7. Charge Misleading.
A charge, that "the evidence introduced before you [enumerating circumstances in evidence] are none of them evidence of title either to the land or the certificate, or either of them, but you are to consider such matters only as circumstances tending to show, if they may, whether or not there has been a sale of the certificate." The jury may have believed therefrom that they could not find from the testimony that the title had passed ............................. 624
8. Practice — Evidence.
Depositions of a woman were offered. Much of her testimony had been excluded as hearsay. It was error to instruct the jury, touching that part admitted, that "If it clearly appears to you that the testimony of the witness _____ to any material fact testified to in her depositions is based upon what others told her, considering as you must the whole of her deposition, you should disregard the same." The testimony should go to the jury without comment affecting its weight ... 624
It is error to single out by name a witness and charge the jury that they are judges of her credibility and of the weight to be given to her testimony. It is not relieved by adding, that they were like judges as to credibility of all the other witnesses ................ 624
Evidence showed that the grantee, the intestate, left eight brothers and sisters, including the ancestor of the plaintiffs, and that the other brothers and sisters had all married, but had died, leaving children. What became of these children does not appear. In the absence of evidence, it is not the presumption that they too are dead .................... 625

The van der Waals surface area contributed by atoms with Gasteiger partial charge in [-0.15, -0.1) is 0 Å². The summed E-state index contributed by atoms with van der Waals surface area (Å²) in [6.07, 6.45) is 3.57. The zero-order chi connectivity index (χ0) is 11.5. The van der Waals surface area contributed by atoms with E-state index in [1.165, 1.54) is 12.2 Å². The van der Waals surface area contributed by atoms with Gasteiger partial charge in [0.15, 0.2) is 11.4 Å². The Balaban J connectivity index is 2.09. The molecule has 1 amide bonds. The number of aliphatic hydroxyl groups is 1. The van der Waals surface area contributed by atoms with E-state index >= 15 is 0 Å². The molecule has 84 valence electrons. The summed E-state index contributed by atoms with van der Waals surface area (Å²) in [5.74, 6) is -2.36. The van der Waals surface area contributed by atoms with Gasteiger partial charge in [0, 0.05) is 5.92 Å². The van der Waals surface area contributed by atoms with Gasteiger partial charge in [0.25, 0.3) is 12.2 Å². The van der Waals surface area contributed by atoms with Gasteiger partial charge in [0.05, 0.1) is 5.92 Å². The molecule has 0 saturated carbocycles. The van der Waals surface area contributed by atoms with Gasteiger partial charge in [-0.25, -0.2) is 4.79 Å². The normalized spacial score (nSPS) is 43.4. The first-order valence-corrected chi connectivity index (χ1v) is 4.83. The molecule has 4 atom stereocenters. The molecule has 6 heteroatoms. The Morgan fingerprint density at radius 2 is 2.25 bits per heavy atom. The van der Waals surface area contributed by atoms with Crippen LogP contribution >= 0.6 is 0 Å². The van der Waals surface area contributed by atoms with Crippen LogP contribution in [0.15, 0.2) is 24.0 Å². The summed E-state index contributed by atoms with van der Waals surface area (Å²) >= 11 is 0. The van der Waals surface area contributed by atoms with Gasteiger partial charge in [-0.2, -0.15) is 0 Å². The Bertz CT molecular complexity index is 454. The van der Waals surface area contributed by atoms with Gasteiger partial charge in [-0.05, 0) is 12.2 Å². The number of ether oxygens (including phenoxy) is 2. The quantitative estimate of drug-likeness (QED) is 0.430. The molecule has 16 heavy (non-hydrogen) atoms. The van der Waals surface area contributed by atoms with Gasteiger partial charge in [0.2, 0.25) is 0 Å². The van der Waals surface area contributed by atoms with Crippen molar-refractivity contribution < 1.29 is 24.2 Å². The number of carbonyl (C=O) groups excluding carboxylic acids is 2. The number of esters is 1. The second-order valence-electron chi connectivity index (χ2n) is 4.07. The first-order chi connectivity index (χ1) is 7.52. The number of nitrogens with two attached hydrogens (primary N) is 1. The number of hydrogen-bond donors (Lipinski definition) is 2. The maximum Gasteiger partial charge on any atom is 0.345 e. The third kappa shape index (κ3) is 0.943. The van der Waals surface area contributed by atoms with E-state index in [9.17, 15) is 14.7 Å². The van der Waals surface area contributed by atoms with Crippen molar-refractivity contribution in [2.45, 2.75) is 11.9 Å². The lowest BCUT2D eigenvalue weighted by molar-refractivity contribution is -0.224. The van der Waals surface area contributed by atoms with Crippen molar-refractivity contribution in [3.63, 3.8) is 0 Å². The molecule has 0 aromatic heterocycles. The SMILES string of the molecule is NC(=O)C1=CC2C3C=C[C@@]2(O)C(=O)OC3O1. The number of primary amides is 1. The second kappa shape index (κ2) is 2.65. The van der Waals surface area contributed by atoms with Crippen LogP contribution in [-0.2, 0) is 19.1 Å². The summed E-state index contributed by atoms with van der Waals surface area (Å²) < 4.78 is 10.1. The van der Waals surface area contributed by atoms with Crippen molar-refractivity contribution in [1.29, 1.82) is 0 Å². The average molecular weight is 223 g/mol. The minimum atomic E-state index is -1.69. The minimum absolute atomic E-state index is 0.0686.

11. Trespass to Try Title by Joint Tenant.
A tenant in common, by action of trespass to try title, can not evict a defendant by merely showing that he (the plaintiff) has an undivided interest in the land. He can not evict a joint tenant, but only a trespasser; and to recover, the plaintiff should prove that the defendant is a trespasser .................... 625
12. Trespass to Try Title by Joint Tenant — Limitation.
Filing suit by one or more joint tenants in trespass to try title only stops limitation as to their interest in the land. The statute runs as to others, unless prevented by coverture, etc., which must be shown ..... 625
ERROR to Court of Civil Appeals for Third District, in an appeal from Coleman County.
The opinion and the head notes sufficiently state the matters in issue.
Sims Snodgrass, for plaintiffs in error. — 1. Where a lessee for a term of years enters into possession of land, and the lessor, after execution of the lease, parts with the title to the land by sale, the lessee by operation of law becomes the tenant of the vendee, and adverse possession by such lessee of the land inures to the benefit of the vendee. Heflin v. Burns, 70 Tex. 347; Hearne v. Lewis, 78 Tex. 276.